…Drinking Absinthe on Your Pub Date

Posted on July 7, 2008. Filed under: The Writing Life | Tags: , , , , |

When I was sixteen and first started pining for the literary life, I idolized Charles Baudelaire. This led to my lifelong interest in absinthe, since Baudelaire consumed legendary amounts of it. Oh, how I wished for the “Green Fairy” to descend on me and give me visions! Oh, how I wished that I had been born in another time and place (19th-century France, to be specific) so I could embrace that chemical muse!

Well thanks to some heavy lobbying, absinthe became legal in the U.S. in late 2007. I’ve been waiting for my excuse to try some, but the price (steep!) and the presence of my children (young and probably not wishing to see their father go crazy) held me back. Finally the perfect opportunity presented itself: the July 1, 2008 publication date of my very first book, Wifeshopping. I busted out the credit card, spent more for a bottle of liquor than I care to mention, and grabbed the bottle after my kids had gone to sleep. 

After my wife had gone to sleep, too. “I don’t want to see my husband to go crazy,” she said as I slunk downstairs with the absinthe like some degenerate thief. I had looked up absinthe recipes online, so I made an absinthe frappé and put my lips to the glass expecting the terrible taste that everyone had warned me about. Instead it tasted like ouzo or pastis—lots of licorice, a taste I love. A little tasted okay, so I drank more. And more. No Green Fairy? Try a little more!

I kept drinking alone until I felt sort of drunk and sort of pathetic. The Green Fairy never did arrive, but after awhile I could smell licorice on my skin. The absinthe experience proved entirely non-hallucinatory and a bit anti-climactic, and as I finished off my last sip for the night I felt the same about my pub date. I’m a published author! Whoop-de-do! July 1 felt no different from any other day, because I had the same old problems, the same old mental blocks, the same old self-defeating psychic mechanisms. 

It took a couple days for the significance of July 1st to sink in; perhaps the absinthe had to work its way through my system before I could feel good about being published. But by July 3rd, I had gotten enough congratulatory emails and hugs from family and friends to feel that getting my first book officially published was an accomplishment to feel proud of. But in the run-up to July, I hadn’t allowed myself to feel that at all. For the whole month of June I’d been crossing out days as I went to bed, which I told myself was supposed to help me tell one day from the next. (I’m not teaching right now, and the days blend together in a whirl of screaming children). But in truth I had actually been counting down the days to my pub date, in exactly the way that you count down to your last day on a job you’re tired of.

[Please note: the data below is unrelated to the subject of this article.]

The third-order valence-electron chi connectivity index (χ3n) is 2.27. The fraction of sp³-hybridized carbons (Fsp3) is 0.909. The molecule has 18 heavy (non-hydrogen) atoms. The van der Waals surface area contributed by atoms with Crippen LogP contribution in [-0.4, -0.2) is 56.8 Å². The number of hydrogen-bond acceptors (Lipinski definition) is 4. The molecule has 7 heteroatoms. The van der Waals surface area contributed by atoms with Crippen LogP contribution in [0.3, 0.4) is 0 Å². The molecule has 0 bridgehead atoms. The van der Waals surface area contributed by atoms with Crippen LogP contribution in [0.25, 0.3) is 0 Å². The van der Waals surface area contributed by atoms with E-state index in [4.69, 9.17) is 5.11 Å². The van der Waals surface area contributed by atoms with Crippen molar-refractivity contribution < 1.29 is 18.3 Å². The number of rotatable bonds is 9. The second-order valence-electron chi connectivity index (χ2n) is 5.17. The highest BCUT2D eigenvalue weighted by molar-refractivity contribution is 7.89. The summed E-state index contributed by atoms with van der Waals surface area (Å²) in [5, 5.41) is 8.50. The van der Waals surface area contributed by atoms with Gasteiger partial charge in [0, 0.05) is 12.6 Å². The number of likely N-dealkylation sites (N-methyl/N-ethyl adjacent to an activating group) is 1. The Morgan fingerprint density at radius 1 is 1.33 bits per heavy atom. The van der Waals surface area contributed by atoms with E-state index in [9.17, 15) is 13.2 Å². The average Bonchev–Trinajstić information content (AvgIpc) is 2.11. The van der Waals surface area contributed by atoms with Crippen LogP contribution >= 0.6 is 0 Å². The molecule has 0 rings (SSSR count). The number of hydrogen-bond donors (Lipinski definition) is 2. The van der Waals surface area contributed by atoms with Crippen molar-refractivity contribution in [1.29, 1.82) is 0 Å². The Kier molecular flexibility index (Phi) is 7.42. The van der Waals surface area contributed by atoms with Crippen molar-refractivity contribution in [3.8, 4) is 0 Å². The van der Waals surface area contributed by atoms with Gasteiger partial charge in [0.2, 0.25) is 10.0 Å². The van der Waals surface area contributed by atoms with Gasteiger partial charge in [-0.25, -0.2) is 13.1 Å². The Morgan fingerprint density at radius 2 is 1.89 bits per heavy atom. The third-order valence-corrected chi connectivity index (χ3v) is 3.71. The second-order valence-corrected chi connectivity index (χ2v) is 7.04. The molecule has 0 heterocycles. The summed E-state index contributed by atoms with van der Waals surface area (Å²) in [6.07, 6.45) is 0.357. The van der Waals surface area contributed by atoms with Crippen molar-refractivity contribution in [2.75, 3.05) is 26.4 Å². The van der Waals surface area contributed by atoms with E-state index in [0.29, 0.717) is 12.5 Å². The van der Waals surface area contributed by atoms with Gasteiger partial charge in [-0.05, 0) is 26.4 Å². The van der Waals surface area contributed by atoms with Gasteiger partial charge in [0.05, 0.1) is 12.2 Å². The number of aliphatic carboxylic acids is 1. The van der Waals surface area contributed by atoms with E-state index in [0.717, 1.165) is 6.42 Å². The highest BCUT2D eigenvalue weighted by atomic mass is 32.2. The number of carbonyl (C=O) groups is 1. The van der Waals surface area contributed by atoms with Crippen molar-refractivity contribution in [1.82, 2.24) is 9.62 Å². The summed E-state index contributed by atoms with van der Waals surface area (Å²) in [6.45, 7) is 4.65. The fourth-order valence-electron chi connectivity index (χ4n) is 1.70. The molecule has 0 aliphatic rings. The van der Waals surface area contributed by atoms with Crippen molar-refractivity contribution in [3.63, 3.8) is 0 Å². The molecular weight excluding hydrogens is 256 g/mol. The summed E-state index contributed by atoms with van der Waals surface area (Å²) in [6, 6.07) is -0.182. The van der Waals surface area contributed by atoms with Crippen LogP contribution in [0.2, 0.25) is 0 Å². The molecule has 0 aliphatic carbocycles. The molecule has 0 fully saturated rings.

Why was I counting down—and therefore focusing on the past—instead of looking forward to my future as a published author? Looking at the moment with a few days of perspective, I’d have to say that I turned the absinthe/pub date experience into a purgative one—a celebration of something ending rather than something beginning. The day (and the crappy month that preceded it) represented an end to the “old job” of being a writer without a book, which I’ve been dreadfully tired of for years. My life up until July 1st had been all about the desire to get a book published, and parallel to it ran the desire to have the Green Fairy of absinthe descend upon me and give me visions. Both desires ended on July 1st—a nice, neat ceremony that I didn’t understand at all while I was performing it.

What’s on the other side? Who the heck knows? But at least it’s nice to feel that one aspect of my life makes sense to me for a moment, that it all adds up into a nice, neat formula. No doubt the next breath I take after I blog post this will screw up my formula completely, and with it all sense of self-understanding. I can only hope that this screwing-up is in a fertile and new direction.

“Onward!” shouts the captain of the pirate ship, sword pointing at the sun. “To… wherever!!!”

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